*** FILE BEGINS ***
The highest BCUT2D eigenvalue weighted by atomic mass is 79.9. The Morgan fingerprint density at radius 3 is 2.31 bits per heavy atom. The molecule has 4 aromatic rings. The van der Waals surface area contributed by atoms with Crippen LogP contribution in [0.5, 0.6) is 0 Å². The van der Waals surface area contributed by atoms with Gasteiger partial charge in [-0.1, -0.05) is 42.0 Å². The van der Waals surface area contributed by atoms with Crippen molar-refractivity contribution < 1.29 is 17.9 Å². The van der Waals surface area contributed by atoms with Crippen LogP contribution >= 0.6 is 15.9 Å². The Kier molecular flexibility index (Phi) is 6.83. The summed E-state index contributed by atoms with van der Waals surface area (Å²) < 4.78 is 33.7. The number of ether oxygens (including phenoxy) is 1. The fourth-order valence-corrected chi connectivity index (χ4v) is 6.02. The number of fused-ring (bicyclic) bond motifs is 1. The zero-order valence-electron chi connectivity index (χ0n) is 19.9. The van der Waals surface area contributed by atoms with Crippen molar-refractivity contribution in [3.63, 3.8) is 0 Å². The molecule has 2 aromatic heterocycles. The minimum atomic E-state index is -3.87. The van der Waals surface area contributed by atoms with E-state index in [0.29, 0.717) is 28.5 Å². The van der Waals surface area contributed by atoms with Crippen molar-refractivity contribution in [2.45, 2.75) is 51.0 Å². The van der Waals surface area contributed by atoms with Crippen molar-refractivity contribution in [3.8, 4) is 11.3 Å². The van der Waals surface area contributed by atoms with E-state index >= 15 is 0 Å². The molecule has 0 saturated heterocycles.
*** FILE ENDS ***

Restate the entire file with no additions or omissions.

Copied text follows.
The highest BCUT2D eigenvalue weighted by atomic mass is 79.9. The Morgan fingerprint density at radius 3 is 2.31 bits per heavy atom. The molecule has 4 aromatic rings. The van der Waals surface area contributed by atoms with Crippen LogP contribution in [0.5, 0.6) is 0 Å². The van der Waals surface area contributed by atoms with Gasteiger partial charge in [-0.1, -0.05) is 42.0 Å². The van der Waals surface area contributed by atoms with Crippen molar-refractivity contribution < 1.29 is 17.9 Å². The van der Waals surface area contributed by atoms with Crippen LogP contribution >= 0.6 is 15.9 Å². The Kier molecular flexibility index (Phi) is 6.83. The summed E-state index contributed by atoms with van der Waals surface area (Å²) < 4.78 is 33.7. The number of ether oxygens (including phenoxy) is 1. The fourth-order valence-corrected chi connectivity index (χ4v) is 6.02. The number of fused-ring (bicyclic) bond motifs is 1. The zero-order valence-electron chi connectivity index (χ0n) is 19.9. The van der Waals surface area contributed by atoms with Crippen molar-refractivity contribution in [3.63, 3.8) is 0 Å². The molecule has 2 aromatic heterocycles. The minimum atomic E-state index is -3.87. The van der Waals surface area contributed by atoms with E-state index in [0.29, 0.717) is 28.5 Å². The van der Waals surface area contributed by atoms with Crippen molar-refractivity contribution in [2.45, 2.75) is 51.0 Å². The van der Waals surface area contributed by atoms with Crippen molar-refractivity contribution in [3.8, 4) is 11.3 Å². The van der Waals surface area contributed by atoms with E-state index >= 15 is 0 Å². The molecule has 0 saturated heterocycles.